The Boys of Summer, the Men of Fall: Why Some Athletes Improve with Age - and Some Don't

By Begley, Sharon | Newsweek, June 17, 1996 | Go to article overview

The Boys of Summer, the Men of Fall: Why Some Athletes Improve with Age - and Some Don't


Begley, Sharon, Newsweek


TO LIVE IS TO AGE. But easy generalizations will go no further than that on the gym mats and playing fields of Atlanta. Just as a mathematician is old at 25 but a historian may collect Pulitzers in his 60s, so a gymnast like Belarus's Svetlana Boguinskaia is ancient at 23 but boxer Lawrence Clay-Bey remains formidable at 30.

"Aging is sports-specific," says Waneen Spirduso, a researcher in human movement at the University of Texas, because excellence in any event depends on three ingredients. Age takes a different toll on the endurance required for cycling, for instance, than it does on the power demanded by weight lifting or the neurological acuity that underlies the triple jump. "These components deteriorate at different rates," says gerontologist John Holloszy of Washington University Medical School. And different sports are more, or less, forgiving of the ravages of time.

Weight lifting, rowing and wrestling all require short burst of great strength, the ability least affected by aging. Striated muscle cells, which make up the tissue responsible for strength, die off with the passing years but so slowly as to make little difference until the age of 50 or beyond. Forty-year-old rowers can therefore remain competitive with 25-year-olds. Muscle cells get the energy for the required bursts of power by breaking down carbohydrates in a reaction that does not require oxygen (hence, "anaerobic"). So it makes little difference to power athletes that, with age, lungs lose elasticity and take in less oxygen.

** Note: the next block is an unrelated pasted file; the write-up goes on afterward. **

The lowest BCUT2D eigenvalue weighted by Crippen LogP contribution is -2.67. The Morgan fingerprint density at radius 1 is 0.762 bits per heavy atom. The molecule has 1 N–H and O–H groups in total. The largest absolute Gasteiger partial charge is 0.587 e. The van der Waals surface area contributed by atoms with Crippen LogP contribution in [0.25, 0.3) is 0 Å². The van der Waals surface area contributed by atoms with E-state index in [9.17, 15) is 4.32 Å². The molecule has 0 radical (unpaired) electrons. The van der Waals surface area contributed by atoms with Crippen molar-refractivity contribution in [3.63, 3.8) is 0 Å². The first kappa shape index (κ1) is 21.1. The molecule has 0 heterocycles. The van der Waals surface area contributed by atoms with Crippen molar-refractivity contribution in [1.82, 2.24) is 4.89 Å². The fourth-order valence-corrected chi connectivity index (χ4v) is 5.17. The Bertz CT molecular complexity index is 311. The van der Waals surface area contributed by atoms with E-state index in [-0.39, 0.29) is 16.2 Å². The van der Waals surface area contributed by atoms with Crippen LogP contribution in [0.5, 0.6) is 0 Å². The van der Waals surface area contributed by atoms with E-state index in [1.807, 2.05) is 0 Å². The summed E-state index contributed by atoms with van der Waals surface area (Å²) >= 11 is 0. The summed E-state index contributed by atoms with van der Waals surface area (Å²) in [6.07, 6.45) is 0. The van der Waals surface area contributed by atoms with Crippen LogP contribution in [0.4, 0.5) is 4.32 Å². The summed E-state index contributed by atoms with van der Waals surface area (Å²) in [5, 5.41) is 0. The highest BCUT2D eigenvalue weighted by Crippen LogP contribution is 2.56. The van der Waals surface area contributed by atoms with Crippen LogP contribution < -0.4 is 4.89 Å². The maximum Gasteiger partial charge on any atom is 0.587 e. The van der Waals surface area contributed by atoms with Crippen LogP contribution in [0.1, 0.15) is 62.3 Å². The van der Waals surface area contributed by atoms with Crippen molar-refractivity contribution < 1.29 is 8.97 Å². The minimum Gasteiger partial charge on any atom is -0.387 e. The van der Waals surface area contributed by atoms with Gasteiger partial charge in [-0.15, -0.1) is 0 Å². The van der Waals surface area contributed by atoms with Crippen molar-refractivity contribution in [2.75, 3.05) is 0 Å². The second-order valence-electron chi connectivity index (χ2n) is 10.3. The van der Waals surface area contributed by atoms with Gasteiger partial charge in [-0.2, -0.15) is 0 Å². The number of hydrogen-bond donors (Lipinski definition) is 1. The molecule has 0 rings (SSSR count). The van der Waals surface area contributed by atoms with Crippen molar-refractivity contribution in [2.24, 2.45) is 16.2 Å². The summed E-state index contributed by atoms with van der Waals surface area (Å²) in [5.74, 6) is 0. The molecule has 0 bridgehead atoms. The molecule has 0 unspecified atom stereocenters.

But it makes a world of difference to cyclists, swimmers and runners. If the anaerobic reaction lasts more than a few minutes, muscles cramp. So it's no good for endurance events. To fuel muscles for longer events, the body relies more on its aerobic mode, which requires oxygen--a lot of oxygen. The sooner oxygen reaches muscles, through fast breathing and a pounding heart, the sooner the aerobic process kicks in and the better the performance. That's why athletes in endurance sports are sunk once their lung capacity starts declining; it's why swimmer Angel Martino is such an anomaly at 28. Says Holloszy, "Beginning at about 30, maximum oxygen capacity decreases 5 to 10 percent per decade."

Lungs lose their elasticity for much the same reason that day-old pasta forms a single glutinous glob. In the body, protein molecules called collagen serve as scaffolding for tissues. …

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